Ultimately, when interviewing candidates for an engineering position, licensed professional engineers remain your company’s best chance at hiring an engineer with an exemplary ethical outlook.

Research a Candidate’s Exposure to Ethics in Their Educational History

Determining the ethical outlook of a new engineer fresh out of college is a more difficult proposition. Obviously, research into a candidate’s educational history and social media conduct is a must. Pay close attention to any extracurricular activities that focus on charitable organizations and other ethics-based societies.

Spend some time during the interview querying the client about their own ethical outlook. Offer them the chance to describe a scenario in their educational career – or even as an intern – when an ethical decision needed to be made. This might provide some insight on how they would react when faced with a real-life work-related situation.

Consider giving a candidate an ethics exam to test their knowledge of the NSPE’s Code of Ethics or make up your own scenario-based test for the same purpose. The NSPE’s Milton F. Lunch Ethics Contest is another great way to make sure all your employees continue to be up to speed with engineering ethics. Being known as an ethical company is good for the public and is good for your business.

If your organization wants additional business insight or some excellent engineering candidates, talk to the experts at The Talley Group. As one of Washington State’s top engineering staffing agencies, we can help your company achieve its ultimate goals. Schedule some time with us today!

New to Civil Engineering? Career Advice to Help You Plan for the Future

April 8th, 2015

So you are new to the rewarding field of civil engineering? Congratulations! Hopefully a long career full of meaningful accomplishments awaits you. This is an engineering discipline that benefits society as a whole.

Even when first embarking on your vocation, it is never too soon to plan for the future. With that in mind, here are a few tips to help ensure you enjoy a successful career until your retirement day – whenever that comes.

Know the Business As Well As Engineering

It is important that you understand the underlying business principles of your employer – even if you work for a government agency. Learn the budgetary concepts of profit and loss, which become more important in a government position considering taxpayer liability. A well-honed comprehension of business and engineering concepts puts you on the fast track to a management or executive level position.

Thrive When Working on a Team

Teamwork is extremely vital in civil engineering. In many cases, your team includes your clients or customers, which can be the public at large. Learn to keep your ego in check, develop strong listening skills, and leverage empathy to truly relate to your co-workers.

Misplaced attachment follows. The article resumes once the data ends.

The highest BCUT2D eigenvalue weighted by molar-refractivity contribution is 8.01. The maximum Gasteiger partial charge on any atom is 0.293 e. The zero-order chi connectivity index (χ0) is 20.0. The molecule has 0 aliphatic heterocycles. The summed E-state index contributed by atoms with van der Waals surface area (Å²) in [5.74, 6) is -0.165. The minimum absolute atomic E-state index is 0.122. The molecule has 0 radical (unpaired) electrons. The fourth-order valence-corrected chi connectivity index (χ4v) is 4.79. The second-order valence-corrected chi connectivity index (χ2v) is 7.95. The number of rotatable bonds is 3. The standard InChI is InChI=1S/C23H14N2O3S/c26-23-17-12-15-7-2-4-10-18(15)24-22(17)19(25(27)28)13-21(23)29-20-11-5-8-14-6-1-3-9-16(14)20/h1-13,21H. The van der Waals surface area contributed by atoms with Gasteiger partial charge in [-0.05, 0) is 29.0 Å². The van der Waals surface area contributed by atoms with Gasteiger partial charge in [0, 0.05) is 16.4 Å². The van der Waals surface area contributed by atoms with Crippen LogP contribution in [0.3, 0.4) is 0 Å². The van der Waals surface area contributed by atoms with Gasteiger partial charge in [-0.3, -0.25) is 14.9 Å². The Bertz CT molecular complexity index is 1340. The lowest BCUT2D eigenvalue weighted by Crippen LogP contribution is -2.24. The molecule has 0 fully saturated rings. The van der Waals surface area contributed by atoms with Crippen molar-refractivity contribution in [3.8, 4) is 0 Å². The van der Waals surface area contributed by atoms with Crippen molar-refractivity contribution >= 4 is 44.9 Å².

The Agile and DevOps movements within the information technology world illustrate how focusing on teamwork and collaboration allows more to be accomplished with fewer resources. These methodologies also apply to civil engineering.

Know Your Strengths and Weaknesses

Honest self-analysis is a necessary part of any career and definitely applies to engineering. It is important to fully develop your professional strengths, while making the effort to improve any weaknesses in your work life. Continual self improvement is something any civil engineering professional should strive to achieve.

Always Strive to Learn New Ideas and Concepts

The engineering world is full of innovations and new ideas. Being set in your ways – especially when first starting out – leads to stagnation and a dead-end career. You need to always strive to learn new ideas and concepts. Remember that becoming licensed as a professional engineer also requires some form of continuing education.

If your company offers tuition reimbursement, take advantage of that benefit to earn an advanced degree. A master’s degree in engineering or even a MBA will definitely super charge your career prospects.

Make Integrity a Vital Part of Your Career

Integrity remains an important aspect of any civil engineer. When dealing with your clients, co-workers, or even the general public, honesty always needs to be on the forefront of your mind. Never become careless in your work.

If you need any additional insight on developing a fulfilling career as a civil engineer, talk to the experts at The Talley Group. As one of Washington State’s top engineering staffing agencies, we can help both you with a robust supply of Seattle engineering jobs. Schedule some time with us at your earliest convenience.